The Space Between: Literature and Culture 1914-1945

Claude McKay’s Workers’ Dreadnought Poetry (1919-1920) | Re-Affirmation

Re-Affirmation (July 3, 1920. Signed as Hugh Hope)

I am downhearted not, although it seems
   The new birth is abortive in the West,
​And men are turning from long-cherished dreams
​   Of world-wide freedom to ignoble rest.

​I am discouraged not, although the foe—
​   Shameless, like boars disporting in the mud
Of their foul fen where nothing fair can grow—
​   Wallow obscenely in the workers’ blood.

I am despairing not, though in our ranks,
   Hard-pressed and weak, are fools and fops and knaves,
​Who with their selfish aims and wanton pranks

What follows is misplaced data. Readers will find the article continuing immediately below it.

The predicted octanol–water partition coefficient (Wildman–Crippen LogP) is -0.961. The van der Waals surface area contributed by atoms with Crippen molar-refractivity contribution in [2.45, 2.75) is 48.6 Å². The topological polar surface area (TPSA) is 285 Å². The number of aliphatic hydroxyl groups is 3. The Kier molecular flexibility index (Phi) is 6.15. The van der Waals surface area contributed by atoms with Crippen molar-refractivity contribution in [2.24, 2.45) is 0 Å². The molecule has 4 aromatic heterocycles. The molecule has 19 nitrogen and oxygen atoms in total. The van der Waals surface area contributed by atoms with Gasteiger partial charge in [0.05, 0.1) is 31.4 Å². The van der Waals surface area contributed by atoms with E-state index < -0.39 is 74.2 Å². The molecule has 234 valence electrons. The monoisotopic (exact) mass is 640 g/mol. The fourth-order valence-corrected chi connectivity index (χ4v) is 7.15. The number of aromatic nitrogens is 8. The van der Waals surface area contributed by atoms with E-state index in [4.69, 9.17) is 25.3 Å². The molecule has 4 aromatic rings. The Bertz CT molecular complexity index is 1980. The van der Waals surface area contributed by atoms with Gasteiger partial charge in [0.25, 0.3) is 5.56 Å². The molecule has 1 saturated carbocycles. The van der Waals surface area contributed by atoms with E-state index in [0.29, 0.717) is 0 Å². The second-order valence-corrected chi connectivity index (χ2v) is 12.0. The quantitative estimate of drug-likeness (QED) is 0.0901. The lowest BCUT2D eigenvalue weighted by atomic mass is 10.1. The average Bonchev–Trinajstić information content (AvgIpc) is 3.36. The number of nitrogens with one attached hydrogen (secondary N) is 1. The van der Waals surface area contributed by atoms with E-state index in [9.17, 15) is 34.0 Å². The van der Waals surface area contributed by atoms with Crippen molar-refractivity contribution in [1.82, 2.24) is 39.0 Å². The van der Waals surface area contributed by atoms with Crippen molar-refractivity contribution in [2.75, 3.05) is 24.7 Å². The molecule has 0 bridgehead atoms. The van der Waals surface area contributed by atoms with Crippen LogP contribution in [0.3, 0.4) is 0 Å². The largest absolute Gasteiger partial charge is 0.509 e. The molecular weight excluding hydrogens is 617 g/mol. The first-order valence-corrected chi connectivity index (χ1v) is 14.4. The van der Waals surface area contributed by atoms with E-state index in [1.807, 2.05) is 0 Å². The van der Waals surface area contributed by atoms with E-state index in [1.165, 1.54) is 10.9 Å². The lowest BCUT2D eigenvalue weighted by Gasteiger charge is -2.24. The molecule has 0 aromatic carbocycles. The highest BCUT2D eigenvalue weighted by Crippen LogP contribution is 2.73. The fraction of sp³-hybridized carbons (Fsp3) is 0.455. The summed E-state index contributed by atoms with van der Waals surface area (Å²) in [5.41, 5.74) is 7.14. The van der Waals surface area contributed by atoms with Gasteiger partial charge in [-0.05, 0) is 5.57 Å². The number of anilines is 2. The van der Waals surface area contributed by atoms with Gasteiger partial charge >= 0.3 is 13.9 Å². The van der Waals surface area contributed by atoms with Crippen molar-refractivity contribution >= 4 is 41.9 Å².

Would sell the Cause to be contented slaves.

​What though I see the trusted and the tried
   For many a year turn traitor at the last,
Go over to the seeming stronger side!—
​   My heart feels sick, but I am not downcast.

The babe bursts from the mother’s womb in pain,
​   The night is darkest just before the dawn,
​The heavens turn black to bless the earth with rain,
​   I am disheartened not, I will keep on.

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